The most exciting part of the venture which eclipsed most everything else was the national energy to make a better life for all of the people who live there. It is more than just the construction of new buildings and roads and the discovery of oil which pays for much of it. It is the people who were most giving and hospitable. With all that is going on in the world today it was great to be welcomed as an American and treated so well by everyone I met and worked with. I am looking forward to returning back later in the year.

Choclatique creates chocolate for connoisseurs and for people who just love great chocolate. Our award-winning truffles and bars demonstrate our attention to artistic presentation and flavor perfection. Every day, our chocolatiers craft each piece using the finest ingredients. We use our premium blends of dark, milk and white chocolate made from premium cacao beans from around the world. And we continually search for rare and emerging cacao plantations from which we can source. We use only the finest ingredients: fresh cream and butter; and the finest liqueurs, nuts, fruits and spices. The secret to our success is allowing the natural chocolate flavors to dominate our truffles. We don’t use artificial flavors or preservatives.

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Unwrapping the Chocolate Genome

Tuesday, November 16th, 2010

— Ed Engoron, Co-Founder of Choclatique

Chocolate Bar MakerAfter more than 10 years of teamwork planning and two years of mapping genes, two separate research groups have announced the complete sequencing of the genomes of two of the major cacao tree varieties.

Cacao TreeMuch of the world’s chocolate comes from cocoa beans harvested from the Theobroma cacao tree. The Forastero variety—used mainly in the bulk of the world’s chocolate production, and Criollo—used for its exceptionally fine taste.

Unfortunately, almost all cacao trees are highly susceptible to disease and cacao growers are constantly fighting plant plagues and the disruption of the sources of supply.

Witch's Broom FungusBrazil’s cacao crop, which once dominated the world market, was been decimated by a fungal blight known as witch’s broom. The fungus probably co-evolved with the cacao tree in Amazonia. Once the domesticated trees were cultivated in fields of genetically similar plants, the fungus had a field day and spread uncontrollably.

So far, witch’s broom and its equally destructive cousin, frosty pod, have not spread to cacao trees in Africa, where 70 percent of the world’s cacao is now grown. The old world cacao fields are not disease-free, however. Other fungi, such as black pod, as well as viruses and insect plagues have also affected cocoa bean crops in Africa and now in the newer plantations in Southeast Asia.

Cocoa bean shortages resulting from these plagues cost farmers an estimated $700 million in losses each year and are of particular to concern to larger candy companies which account for more than three-quarters of all the chocolate products sold in the United States each year.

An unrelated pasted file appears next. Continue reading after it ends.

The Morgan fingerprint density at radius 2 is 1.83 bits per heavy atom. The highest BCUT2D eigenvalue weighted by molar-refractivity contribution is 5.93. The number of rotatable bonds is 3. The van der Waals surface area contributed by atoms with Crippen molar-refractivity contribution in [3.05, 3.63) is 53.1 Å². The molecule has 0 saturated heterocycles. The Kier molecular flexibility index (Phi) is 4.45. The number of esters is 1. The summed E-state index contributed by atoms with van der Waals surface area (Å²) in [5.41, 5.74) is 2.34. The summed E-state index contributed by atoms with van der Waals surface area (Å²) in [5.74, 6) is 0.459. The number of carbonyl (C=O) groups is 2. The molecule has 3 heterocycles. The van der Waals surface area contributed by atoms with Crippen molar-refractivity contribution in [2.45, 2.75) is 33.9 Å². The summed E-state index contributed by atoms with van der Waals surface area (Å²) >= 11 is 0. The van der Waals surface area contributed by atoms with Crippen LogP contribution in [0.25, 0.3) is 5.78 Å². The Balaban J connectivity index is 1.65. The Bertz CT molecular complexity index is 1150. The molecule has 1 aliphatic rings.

TreesTo help ensure the health of cacao trees all over the world, two years ago Mars and Hershey announced separate plans to fund the sequencing of the cacao tree genome. The group that received funds from Mars and the U.S. Department of Agriculture went after the Forastero genome while Hershey partnered with Penn State University and CIRAD, a French agency based in Paris that studies agricultural issues in developing countries, to work on the Criollo genome.

DNA StrandThe goal isn’t to produce genetically modified candy bars. Rather, by sequencing the cacao tree genome, geneticists are providing plant breeders all over the world with a powerful new tool known as marker-assisted selection (MAS) that can be used to accelerate the breeding process for disease resistance and other valuable traits like drought tolerance and even flavor and texture.

Having the cacao genome in hand could also provide a unique opportunity to study genetic interactions between pathogens and hosts. Since scientists already have the genomes of witches broom and frosty pod allowing them to find the genetic triggers underlying the infection, that could be a very useful weapon in fighting disease.

Genetic SequenceHowever, even with these advancements, there is much work that remains to be done. The next step, identifying molecular markers, is a complicated and painstaking process. Sequencing is the easy part. Assembling the genome and identifying the markers is really the art form. It’s kind of like assembling a 3-dimensional jigsaw puzzle—one for each of the 10 chromosomes in the cacao genome, each comprised of 40 million puzzle pieces.

ScientistsIn the end, a team of 60 scientists working at 20 different institutes in six different countries were able to assemble 76 percent of the Criollo genome and identify 96 percent of the genes. The Forastero genome project met with even greater success, with 92 percent of the genome assembled, including 35,000 genes.

While the two simultaneous projects might recall the infamous race between Celera Genomics and the publicly financed Human Genome Project to sequence the human genome, both cacao genome groups compliment each other for providing the opportunity to compare the two closely related Forastero and Criollo varieties.

Pouring LiquidThe Forastero genome recently became available online and the Criollo sequence will be posted on the National Center for Biotechnology Information (NCBI) website, also home to the human genome.

Both groups intend to continue perfecting their respective sequences, while moving into the next stage of translating the roughly 420 million-unit DNA sequences into heartier cacao plants around the world.

Cacao GrowerIt’s not only about helping chocolate manufacturers make better products; it should also help farmers create a more reliable crop that can be grown in an environmentally sustainable way.

That’s great news for 3.5 million substance farmers who depend on growing cacao for a living, and for chocolate-loving people who can look forward to enjoying great chocolate for years to come.